(urth) (Urth) Short Story 39: Tarzan of the Grapes
marcaramini at yahoo.com
Mon Jul 9 21:52:14 PDT 2012
Tarzan of the Grapes
Tarzan of the Grapes first appeared in “Mother was a Lovely Beast” in 1972.
SUMMARY: In a small vineyard, the deputy Prescott and the newspaperman named Brown seek out a wild man living amongst the grapes. Brown states, “I don’t think he exists. Here or anywhere else. I think he’s a phantom of the public mind.”
It has become a gathering place of counterculture youths who idealize the story of this wild man living as he does, and some claim to have seen him. Brown knows that he and his editor Culough have created the figure, hiring a UCLA student on vacation to pose for their fake expose, appearing at the edges of the vineyard in his bare feet and in a cotton poncho dusted with leather spots. Their manufactured reporting of the “grape man”, through the poncho and some linguistic slippage, then appeared in other news as an “ape man”.
The deputy is quick to fire his riot gun at those who do not listen to him, and there do appear to be groups of “hips” in the vineyards. Brown is perplexed that people still see the ape man even though he was left. When Brown asks Deputiy Prescott why he does not arrest the men in town, a biblical quote from Jesus comes to his mind, in which Jesus berates the mob come to accost him when he has lived and worshipped among them without being molested for so long.
Brown asserts that the hippies are harmless, “They don’t do any harm. They sleep on the sand in here and talk and eat a few grapes. Less than the birds. What harm does that do?”
Among the trellises they spy a girl with brown hair and legs, and blue eyes. Brown feels responsible for bringing her, as his stories had inspired her to come. She claims to be Jane, first from Oz and then stating she is from Tarzana. (The officer knows it was once a part of LA but believes its name has changed).
While Brown tries to take pictures, he is taken from behind by a strong musclebound “giant” with straggling hair who threatens to break his neck. When Brown says he is a reporter who will not fight to help the deputies, the strong man pauses. “A muscle beach boy? Wrestler? Someone who wandered in here looking for a leader and found himself cast in the part.” Brown calls him Tarzan by name and the giant runs off to rescue Jane. While the large wild man succeeds in knocking one deputy to the ground, Prescott smashes his head several times with his riot gun, ruining it. Jane gets away. Prescott handcuffs the wild man. Brown claims that he was simply “back a ways” when the fight started.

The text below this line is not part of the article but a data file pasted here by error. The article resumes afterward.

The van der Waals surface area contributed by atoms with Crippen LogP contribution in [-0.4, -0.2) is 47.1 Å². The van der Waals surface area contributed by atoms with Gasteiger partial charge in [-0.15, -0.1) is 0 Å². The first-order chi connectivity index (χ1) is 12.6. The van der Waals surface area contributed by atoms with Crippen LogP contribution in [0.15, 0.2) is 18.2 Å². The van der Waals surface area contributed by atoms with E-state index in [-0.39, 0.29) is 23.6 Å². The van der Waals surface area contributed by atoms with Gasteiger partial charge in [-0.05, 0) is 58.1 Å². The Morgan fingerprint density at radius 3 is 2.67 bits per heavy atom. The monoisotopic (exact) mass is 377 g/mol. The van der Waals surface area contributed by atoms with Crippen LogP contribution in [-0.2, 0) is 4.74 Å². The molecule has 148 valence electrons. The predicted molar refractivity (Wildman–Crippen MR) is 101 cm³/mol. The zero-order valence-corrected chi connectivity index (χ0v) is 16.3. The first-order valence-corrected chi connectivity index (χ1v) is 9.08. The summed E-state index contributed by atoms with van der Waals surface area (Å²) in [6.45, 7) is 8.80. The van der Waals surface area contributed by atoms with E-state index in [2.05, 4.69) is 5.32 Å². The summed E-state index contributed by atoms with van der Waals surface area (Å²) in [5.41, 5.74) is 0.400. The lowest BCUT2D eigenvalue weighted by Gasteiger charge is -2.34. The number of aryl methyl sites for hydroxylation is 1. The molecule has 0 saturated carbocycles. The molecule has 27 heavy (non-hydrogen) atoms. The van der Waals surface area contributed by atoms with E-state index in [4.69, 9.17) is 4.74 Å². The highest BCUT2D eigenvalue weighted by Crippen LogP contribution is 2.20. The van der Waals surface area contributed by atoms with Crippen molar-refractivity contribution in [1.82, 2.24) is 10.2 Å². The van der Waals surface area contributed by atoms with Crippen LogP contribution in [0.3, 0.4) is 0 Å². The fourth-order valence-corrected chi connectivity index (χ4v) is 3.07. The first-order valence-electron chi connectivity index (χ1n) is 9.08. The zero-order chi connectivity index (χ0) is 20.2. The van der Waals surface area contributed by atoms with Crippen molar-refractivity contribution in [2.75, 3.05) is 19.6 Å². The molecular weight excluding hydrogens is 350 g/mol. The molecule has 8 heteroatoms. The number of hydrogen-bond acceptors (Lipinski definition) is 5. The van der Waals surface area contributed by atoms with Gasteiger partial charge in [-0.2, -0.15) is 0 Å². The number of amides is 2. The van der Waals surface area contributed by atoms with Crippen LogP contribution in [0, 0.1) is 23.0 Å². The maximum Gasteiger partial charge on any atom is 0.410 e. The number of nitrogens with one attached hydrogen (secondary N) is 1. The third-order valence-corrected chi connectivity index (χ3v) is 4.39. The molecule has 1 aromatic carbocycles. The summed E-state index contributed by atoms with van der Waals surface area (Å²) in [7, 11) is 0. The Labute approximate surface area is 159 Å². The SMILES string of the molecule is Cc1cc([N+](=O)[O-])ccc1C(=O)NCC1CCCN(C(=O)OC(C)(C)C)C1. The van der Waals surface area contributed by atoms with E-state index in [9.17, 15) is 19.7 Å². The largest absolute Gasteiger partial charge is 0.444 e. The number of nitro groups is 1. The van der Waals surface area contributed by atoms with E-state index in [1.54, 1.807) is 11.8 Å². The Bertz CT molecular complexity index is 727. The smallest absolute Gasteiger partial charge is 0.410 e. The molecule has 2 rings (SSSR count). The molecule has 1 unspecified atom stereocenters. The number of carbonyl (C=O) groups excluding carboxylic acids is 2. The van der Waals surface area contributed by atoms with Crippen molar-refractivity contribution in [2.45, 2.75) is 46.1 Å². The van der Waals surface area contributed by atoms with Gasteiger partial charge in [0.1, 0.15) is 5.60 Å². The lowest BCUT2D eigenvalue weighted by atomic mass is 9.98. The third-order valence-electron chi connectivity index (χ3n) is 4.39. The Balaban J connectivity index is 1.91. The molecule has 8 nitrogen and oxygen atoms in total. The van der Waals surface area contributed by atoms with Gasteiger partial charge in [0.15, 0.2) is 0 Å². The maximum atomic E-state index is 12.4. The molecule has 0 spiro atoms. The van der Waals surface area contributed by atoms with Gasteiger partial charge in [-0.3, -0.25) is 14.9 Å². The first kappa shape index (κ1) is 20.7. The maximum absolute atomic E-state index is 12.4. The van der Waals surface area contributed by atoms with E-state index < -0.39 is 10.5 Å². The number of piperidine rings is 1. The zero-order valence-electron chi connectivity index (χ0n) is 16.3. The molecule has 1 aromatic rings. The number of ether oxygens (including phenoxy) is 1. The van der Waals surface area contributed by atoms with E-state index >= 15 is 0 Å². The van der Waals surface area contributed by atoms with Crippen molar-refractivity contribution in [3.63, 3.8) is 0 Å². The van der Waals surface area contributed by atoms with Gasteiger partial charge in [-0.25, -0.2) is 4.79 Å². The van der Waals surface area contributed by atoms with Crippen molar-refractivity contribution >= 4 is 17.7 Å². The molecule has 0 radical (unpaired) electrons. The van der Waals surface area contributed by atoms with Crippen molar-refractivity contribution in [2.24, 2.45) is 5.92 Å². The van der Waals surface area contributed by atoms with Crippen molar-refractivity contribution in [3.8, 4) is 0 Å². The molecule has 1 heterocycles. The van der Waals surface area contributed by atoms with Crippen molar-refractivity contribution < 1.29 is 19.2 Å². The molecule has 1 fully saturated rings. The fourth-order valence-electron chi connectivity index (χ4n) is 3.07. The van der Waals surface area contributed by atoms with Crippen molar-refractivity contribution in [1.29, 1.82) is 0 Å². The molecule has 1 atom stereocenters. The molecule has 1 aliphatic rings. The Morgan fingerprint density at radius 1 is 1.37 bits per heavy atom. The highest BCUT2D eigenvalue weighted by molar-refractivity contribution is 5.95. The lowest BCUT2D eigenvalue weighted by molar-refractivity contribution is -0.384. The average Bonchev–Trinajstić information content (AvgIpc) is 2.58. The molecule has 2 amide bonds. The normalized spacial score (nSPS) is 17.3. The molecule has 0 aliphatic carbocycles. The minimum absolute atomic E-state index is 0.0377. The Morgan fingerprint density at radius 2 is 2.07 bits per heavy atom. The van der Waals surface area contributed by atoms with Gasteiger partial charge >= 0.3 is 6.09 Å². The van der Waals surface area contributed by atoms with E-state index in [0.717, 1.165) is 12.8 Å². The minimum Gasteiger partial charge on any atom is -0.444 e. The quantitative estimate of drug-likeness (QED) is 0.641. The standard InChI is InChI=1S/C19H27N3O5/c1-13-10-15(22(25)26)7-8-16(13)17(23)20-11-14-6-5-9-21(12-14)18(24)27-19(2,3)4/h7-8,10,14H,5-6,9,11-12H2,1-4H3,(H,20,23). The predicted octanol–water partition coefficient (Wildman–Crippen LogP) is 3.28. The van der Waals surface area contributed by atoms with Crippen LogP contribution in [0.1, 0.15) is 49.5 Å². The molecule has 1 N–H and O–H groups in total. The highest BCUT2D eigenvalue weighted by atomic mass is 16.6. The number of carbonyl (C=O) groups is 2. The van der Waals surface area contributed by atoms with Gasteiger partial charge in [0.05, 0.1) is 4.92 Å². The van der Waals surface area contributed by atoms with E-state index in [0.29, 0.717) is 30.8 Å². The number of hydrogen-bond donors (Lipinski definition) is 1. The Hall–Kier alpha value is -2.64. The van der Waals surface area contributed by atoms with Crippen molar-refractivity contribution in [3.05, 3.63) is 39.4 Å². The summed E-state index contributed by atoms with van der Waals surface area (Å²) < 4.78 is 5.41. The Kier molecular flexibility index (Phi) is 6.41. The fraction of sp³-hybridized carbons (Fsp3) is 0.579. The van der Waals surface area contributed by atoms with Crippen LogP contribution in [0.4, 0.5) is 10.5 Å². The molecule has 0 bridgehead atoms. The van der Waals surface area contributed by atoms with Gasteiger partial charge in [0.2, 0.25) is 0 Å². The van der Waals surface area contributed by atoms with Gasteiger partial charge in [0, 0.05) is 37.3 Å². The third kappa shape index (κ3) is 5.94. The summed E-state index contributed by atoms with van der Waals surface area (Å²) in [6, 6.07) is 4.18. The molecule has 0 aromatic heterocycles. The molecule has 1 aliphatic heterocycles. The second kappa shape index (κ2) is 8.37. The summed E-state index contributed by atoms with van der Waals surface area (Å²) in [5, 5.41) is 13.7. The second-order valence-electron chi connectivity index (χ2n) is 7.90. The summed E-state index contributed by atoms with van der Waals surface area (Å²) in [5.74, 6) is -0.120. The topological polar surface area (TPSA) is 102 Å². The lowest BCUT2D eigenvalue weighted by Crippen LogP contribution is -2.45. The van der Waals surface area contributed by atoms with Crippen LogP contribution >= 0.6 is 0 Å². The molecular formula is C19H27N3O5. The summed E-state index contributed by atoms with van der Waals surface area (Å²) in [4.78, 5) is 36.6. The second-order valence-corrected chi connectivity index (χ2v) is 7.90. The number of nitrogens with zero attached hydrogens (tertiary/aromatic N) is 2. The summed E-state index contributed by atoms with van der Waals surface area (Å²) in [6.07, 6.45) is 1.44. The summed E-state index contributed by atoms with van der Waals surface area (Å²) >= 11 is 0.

“[Brown] was watching the prisoner, whose eyes now showed a tiny crevice of awareness at the base of the lids. His arms had not moved, but they knotted now with effort. Brown looked away, pretending to search the sky for the helicopter, hoping that Prescott would be deceived by the misdirection. The steel link that held the manacles snapped.”
COMMENTARY: Like most of Wolfe’s uncollected 1970s fiction, this one has a social struggle in the backdrop between authoritarian figures and those with a more liberated stance, in this story the “hips” (hippies). This is one of the few Wolfe stories where it is very easy to see a sympathetic strain towards those progressive peaceful folks away from the overbearing authoritarianism of the law enforcement officer – and it is even driving home with a biblical quote from Jesus himself: “As against a robber have you come out with swords and clubs. When I was daily with you in the temple, you did not stretch forth your hands against me.” This is from Matthew 26:55, though there are parallel verses in the other gospels (Luke 22:53 for example). Indeed, this is a very powerful biblical quote due to its placement – the people have risen up against Jesus, though he was one of them, and would turn him over to his death at the hands of a
foreign government. These hippies are tenable in the town, buying yogurt and panhandling, but it is only in the wild vines when they have come to watch a spectacle out of the ordinary that the deputy dares to exercise his authority and make overt his hatred and prejudice for them.
On the existence of the wild man of the grapes, the policeman states, “You don’t see that Tarzan guy in town, do you?” To which Brown replies, “He’s a myth, damn it”, though he considers how these young people who are probably not truly hippies consider this man their leader or their ideal.